January 31, 2016
Can a Black person be accused of cultural appropriation?
This is the question that’s arisen from Coldplay’s new video “Hymn for the Weekend” that features Beyoncé dressed as an Indian woman. Upon the debut of the video on Friday, a conversation quickly began, focused on Queen Bey’s sari, bindi and henna look.
As noted by The Root’s Angela Bronner Helm: The issue for some is that Beyoncé was making all sorts of twirling hand gestures that apparently don’t really mean anything and have no connection to authentic Indian dance. Additionally, there was a real Bollywood actress, Sonam Kapoor, in the video, but she plays the back significantly.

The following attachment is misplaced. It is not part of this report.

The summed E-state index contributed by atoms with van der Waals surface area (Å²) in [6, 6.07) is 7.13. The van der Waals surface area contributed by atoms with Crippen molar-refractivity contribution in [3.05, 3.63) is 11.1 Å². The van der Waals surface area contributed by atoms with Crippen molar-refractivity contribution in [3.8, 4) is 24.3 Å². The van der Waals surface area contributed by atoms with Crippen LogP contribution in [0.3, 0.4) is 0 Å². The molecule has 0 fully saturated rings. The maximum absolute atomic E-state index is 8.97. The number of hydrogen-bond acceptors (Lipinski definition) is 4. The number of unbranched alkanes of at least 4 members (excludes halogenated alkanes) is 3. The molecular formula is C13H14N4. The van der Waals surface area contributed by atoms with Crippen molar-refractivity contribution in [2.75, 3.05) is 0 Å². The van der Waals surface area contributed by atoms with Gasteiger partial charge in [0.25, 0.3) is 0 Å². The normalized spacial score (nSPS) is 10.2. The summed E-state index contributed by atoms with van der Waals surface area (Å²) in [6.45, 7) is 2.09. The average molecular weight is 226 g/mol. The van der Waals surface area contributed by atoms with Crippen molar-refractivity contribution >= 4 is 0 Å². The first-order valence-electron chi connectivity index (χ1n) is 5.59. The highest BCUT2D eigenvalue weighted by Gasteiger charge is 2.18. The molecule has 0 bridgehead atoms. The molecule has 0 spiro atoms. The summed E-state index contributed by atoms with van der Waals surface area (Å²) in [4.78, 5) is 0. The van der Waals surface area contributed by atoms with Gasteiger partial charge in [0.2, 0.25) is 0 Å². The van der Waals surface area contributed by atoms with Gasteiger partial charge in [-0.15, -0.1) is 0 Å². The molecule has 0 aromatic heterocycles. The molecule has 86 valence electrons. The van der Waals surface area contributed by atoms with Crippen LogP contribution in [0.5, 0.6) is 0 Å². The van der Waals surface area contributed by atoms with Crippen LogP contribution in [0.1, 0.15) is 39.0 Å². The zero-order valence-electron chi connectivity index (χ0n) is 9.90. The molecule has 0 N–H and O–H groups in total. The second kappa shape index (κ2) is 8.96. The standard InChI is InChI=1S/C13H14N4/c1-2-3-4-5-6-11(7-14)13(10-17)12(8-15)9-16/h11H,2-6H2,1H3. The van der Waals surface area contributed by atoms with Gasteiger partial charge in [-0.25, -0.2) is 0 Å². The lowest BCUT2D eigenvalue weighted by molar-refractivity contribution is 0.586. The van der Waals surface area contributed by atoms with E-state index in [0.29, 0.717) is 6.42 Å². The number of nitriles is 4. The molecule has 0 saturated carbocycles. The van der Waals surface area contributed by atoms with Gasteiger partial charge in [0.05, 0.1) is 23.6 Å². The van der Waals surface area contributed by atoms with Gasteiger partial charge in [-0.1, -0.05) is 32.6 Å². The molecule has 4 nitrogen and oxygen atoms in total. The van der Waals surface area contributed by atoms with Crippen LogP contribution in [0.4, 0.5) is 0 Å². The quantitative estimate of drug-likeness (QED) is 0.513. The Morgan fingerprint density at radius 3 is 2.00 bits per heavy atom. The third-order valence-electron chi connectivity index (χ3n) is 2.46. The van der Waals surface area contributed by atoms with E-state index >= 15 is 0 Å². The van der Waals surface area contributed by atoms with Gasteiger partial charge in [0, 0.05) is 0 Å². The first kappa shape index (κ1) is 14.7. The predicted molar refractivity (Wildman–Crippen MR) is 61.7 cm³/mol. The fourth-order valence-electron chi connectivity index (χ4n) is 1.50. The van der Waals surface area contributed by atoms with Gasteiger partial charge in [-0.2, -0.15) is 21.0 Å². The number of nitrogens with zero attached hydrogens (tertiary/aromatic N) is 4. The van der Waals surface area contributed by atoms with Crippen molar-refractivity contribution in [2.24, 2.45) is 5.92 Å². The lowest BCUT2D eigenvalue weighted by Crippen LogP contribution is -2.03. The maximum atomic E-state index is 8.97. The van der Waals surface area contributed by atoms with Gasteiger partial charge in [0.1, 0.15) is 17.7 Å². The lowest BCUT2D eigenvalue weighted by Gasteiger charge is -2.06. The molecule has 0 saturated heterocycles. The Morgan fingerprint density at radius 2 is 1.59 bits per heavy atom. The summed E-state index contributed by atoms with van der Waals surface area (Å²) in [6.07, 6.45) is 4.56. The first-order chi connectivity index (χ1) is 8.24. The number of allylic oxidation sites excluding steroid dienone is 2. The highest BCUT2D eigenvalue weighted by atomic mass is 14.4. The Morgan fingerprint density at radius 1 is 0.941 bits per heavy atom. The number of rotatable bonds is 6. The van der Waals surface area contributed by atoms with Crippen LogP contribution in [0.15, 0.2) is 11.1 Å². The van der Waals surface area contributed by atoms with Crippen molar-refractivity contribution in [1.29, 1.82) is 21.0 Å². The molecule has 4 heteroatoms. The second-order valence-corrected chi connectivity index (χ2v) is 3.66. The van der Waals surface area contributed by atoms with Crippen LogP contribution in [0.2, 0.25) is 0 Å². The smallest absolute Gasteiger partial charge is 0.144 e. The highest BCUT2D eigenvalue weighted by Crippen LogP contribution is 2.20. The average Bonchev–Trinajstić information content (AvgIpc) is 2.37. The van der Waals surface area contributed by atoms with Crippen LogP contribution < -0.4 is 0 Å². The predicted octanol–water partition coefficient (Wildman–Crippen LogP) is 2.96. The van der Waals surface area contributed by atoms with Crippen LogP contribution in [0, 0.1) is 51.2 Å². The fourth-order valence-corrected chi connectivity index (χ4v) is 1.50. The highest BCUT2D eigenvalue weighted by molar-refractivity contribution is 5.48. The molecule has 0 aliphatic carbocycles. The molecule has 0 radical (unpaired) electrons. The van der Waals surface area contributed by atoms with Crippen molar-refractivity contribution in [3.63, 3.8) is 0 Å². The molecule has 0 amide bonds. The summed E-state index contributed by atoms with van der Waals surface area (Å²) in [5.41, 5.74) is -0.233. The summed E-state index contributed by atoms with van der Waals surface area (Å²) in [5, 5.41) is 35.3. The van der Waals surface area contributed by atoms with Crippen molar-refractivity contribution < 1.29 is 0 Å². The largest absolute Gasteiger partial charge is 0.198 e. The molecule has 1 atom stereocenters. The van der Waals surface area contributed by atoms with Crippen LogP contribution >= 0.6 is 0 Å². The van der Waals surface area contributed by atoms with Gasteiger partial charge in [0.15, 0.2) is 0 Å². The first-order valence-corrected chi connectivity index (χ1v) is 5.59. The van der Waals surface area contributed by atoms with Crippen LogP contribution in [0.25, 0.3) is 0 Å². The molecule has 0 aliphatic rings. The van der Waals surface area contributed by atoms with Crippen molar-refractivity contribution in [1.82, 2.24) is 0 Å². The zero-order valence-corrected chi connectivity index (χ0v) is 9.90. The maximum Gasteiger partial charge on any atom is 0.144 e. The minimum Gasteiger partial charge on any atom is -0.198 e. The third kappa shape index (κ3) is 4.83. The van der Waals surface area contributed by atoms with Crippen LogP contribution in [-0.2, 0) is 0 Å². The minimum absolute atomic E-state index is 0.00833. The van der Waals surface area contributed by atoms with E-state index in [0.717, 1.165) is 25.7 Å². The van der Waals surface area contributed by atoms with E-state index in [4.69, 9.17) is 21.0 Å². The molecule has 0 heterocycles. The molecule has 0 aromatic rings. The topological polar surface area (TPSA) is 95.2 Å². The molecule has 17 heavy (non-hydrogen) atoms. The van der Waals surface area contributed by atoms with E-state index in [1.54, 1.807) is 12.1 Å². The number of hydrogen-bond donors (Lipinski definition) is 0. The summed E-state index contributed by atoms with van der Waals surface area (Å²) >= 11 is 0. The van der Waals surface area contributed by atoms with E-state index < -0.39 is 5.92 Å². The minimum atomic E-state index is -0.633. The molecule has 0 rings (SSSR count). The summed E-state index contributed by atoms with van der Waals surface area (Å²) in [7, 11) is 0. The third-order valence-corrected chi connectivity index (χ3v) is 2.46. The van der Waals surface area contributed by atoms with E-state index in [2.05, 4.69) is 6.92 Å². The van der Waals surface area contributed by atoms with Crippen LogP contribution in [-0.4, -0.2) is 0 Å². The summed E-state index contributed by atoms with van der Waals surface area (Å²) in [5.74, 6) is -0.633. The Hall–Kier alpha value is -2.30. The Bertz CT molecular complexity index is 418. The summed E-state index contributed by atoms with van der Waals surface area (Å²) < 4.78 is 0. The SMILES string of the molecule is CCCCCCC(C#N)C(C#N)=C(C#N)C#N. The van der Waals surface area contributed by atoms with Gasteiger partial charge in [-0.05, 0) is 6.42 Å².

The conundrum in the controversy is that African-Americans, who are constant victims of cultural appropriation, aren’t often publicly on the other end of the offense. In their 2012 video for “Princess of China” Coldplay tapped Rihanna to be the lead, dressed in tradition Chinese attire. That video sparked controversy as well for mimicking a culture neither band nor featured singer were a part of.
In both videos the lead singer Chris Martin is dressed in jeans and a t-shirt with no discerning cultural pickups.
We’re starting to see a trend here…
While the conversation is still going on, we should note that art is subjective. But on the same note, art can also be incredibly offensive.